Since Avraham traveled to many places he would always say that Sarah was his sister. Usually it worked because the people would try to befriend him to win him over. But if he said she was his wife they would more than likely kill him and commit one sin rather than take a married woman and constantly sin. But the one person whom such a ploy would not work on was the king who could take any woman without being concerned about wooing her brother.

   (21:1) “Va'Hashem Pokad es Sarah-And Hashem remembered Sarah.” When Sarah became pregnant and gave birth, all the other barren women became pregnant and gave birth too. The Ba'al Ha'Turim however, points out that the numerical value of “Va'Hashem Pokad es Sarah is equivalent to that of 'Af Kol Akoros Pokad' - He also remembered all the barren women.

   The reason Hashem orchestrated the events this way is because Sarah could not attain real Simcha as long as there were other women with her condition suffering.

   (21:7) “Heinikoh Bonim Soroh-Sarah nursed children.” Rashi explains that when the nursing wives came with their children, they said that Sarah was too old to have given birth and must have taken in a child from the street. To lay these claims to rest Sarah nursed each of their children, hence the plural “Bonim”.

   The Gemarrah relates how Rebbi Yehudah HaNasi’s mother once nursed Antoninus, and this brought out an emotion in him to be understanding to the Jewish people. Here too the fact that Sarah nursed many children had a later effect on their lives. Psikta Rabosi d’Rebbi Kahana in the name of R.Chilkioh cites that there were two groups of women who gave their children to Sarah. Those who didn’t believe she had given birth and those who just took up her offer to nurse. Rabbi Levy said both groups benefited. Any person who would in the future be elevated to a position of prominence would be a descendant of a child that nursed from Sarah. While the children who were given to Sarah to nurse not as a test, ALL converted.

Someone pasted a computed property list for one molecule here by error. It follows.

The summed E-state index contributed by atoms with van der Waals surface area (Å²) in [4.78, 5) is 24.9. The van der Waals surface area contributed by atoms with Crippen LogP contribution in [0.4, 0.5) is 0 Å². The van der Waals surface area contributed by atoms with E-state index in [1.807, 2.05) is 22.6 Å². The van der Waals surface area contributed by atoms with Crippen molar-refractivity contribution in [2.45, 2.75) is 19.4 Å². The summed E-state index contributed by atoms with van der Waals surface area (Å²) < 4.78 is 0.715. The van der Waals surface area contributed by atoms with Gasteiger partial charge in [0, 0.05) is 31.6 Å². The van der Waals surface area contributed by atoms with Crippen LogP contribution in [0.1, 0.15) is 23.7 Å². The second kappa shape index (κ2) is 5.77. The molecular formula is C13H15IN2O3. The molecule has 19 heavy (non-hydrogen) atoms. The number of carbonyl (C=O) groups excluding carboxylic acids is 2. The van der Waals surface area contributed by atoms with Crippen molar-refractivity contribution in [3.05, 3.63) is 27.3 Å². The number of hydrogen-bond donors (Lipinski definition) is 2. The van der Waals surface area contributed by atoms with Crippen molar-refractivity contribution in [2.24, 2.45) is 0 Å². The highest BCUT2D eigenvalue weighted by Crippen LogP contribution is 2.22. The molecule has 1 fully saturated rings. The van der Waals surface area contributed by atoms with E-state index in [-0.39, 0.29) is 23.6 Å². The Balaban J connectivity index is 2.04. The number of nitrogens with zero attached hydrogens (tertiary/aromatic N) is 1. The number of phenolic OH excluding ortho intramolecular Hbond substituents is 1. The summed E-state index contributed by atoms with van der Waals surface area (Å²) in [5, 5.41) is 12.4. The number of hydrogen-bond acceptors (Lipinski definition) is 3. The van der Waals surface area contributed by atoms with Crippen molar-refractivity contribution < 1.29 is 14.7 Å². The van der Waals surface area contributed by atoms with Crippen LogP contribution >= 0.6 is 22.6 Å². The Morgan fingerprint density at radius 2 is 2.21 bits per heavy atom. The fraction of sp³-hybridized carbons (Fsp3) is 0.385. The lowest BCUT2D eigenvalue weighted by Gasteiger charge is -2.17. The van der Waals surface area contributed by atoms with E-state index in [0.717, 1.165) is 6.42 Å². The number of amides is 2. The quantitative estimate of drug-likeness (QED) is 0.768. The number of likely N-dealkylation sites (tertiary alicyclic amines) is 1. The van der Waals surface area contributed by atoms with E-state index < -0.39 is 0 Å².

Benei Yissaschar:

(21:6) “Vatomer Sarah Tzchok Asa Li Elokim-Sarah said Elokim has given me laughter.” The reason for Yitzchok's name was because of the Tzchok (laughter). Avraham fell on his face and rejoiced. Really his name should have been Yischak. Tzchok is a Loshon of laughter at something that is not believed. But Tzchok is a Loshen of Simcha which is what Avraham had. The reason why he's called Yitzchok is that by right his name should have been Yischok but Hashem changed the Shin to a Tzadik. This was in order to hint in his name to the Tzadik = (90) years which was Sarah’s age when she gave birth to him. Just as the Kuf (=100) in his name was the age of Avraham. (The Yud was for the tenth of the Nisyonos, the Ches for the Milah) So when Sarah said “Tzchok Asa Li Elokim.” that the letter Sin was changed to a Tzadik for her. That now everyone who hears that his name is Yitzchok and not Yischok will know that it was for Sarah's sake to remember Sarah's age.

   The Chasam Sofer says that really Yitzchok's name should have been Tzchok. The name Yitzchok implies future laughter. He answers that the Yud of his name represents the Akaida, the tenth test of Avraham. Since this had not yet occurred the term for future laughter was more appropriate. Another answer he gives is that as Rashi say's many women in that time conceived when Yitzchok was born. So it comes out that nine months later there would be laughter, thus the use of the future tense in his name.